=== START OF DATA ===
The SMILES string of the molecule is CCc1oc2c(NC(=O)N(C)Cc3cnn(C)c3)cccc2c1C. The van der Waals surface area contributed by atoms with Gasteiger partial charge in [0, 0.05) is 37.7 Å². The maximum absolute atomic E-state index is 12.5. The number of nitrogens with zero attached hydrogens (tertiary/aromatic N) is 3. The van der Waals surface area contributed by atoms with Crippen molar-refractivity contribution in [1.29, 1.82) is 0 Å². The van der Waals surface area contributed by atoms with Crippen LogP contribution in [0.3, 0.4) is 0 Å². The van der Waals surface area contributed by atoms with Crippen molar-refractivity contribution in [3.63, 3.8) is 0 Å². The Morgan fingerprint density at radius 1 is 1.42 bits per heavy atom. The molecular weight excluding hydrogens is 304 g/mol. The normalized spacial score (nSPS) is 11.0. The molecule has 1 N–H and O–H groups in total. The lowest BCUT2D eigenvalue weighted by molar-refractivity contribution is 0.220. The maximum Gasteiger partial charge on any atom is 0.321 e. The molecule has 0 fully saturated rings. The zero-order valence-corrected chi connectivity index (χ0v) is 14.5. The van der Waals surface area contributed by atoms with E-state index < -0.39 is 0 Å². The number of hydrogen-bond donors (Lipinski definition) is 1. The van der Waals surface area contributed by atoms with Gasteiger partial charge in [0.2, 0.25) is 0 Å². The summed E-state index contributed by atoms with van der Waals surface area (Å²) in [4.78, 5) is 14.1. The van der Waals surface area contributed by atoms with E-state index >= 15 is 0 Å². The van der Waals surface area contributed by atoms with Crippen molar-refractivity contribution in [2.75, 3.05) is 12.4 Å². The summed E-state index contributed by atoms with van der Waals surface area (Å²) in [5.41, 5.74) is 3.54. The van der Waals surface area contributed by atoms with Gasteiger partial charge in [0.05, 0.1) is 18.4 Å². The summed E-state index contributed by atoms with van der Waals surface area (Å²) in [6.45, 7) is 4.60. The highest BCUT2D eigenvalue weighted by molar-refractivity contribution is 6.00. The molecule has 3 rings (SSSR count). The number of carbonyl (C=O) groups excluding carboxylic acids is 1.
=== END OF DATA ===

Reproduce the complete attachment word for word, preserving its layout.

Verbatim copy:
The SMILES string of the molecule is CCc1oc2c(NC(=O)N(C)Cc3cnn(C)c3)cccc2c1C. The van der Waals surface area contributed by atoms with Gasteiger partial charge in [0, 0.05) is 37.7 Å². The maximum absolute atomic E-state index is 12.5. The number of nitrogens with zero attached hydrogens (tertiary/aromatic N) is 3. The van der Waals surface area contributed by atoms with Crippen molar-refractivity contribution in [1.29, 1.82) is 0 Å². The van der Waals surface area contributed by atoms with Crippen LogP contribution in [0.3, 0.4) is 0 Å². The van der Waals surface area contributed by atoms with Crippen molar-refractivity contribution in [3.63, 3.8) is 0 Å². The Morgan fingerprint density at radius 1 is 1.42 bits per heavy atom. The molecular weight excluding hydrogens is 304 g/mol. The normalized spacial score (nSPS) is 11.0. The molecule has 1 N–H and O–H groups in total. The lowest BCUT2D eigenvalue weighted by molar-refractivity contribution is 0.220. The maximum Gasteiger partial charge on any atom is 0.321 e. The molecule has 0 fully saturated rings. The zero-order valence-corrected chi connectivity index (χ0v) is 14.5. The van der Waals surface area contributed by atoms with E-state index < -0.39 is 0 Å². The number of hydrogen-bond donors (Lipinski definition) is 1. The van der Waals surface area contributed by atoms with Gasteiger partial charge in [0.2, 0.25) is 0 Å². The summed E-state index contributed by atoms with van der Waals surface area (Å²) in [4.78, 5) is 14.1. The van der Waals surface area contributed by atoms with E-state index >= 15 is 0 Å². The van der Waals surface area contributed by atoms with Crippen molar-refractivity contribution in [2.75, 3.05) is 12.4 Å². The summed E-state index contributed by atoms with van der Waals surface area (Å²) in [5.41, 5.74) is 3.54. The van der Waals surface area contributed by atoms with Gasteiger partial charge in [0.05, 0.1) is 18.4 Å². The summed E-state index contributed by atoms with van der Waals surface area (Å²) in [6.45, 7) is 4.60. The highest BCUT2D eigenvalue weighted by molar-refractivity contribution is 6.00. The molecule has 3 rings (SSSR count). The number of carbonyl (C=O) groups excluding carboxylic acids is 1.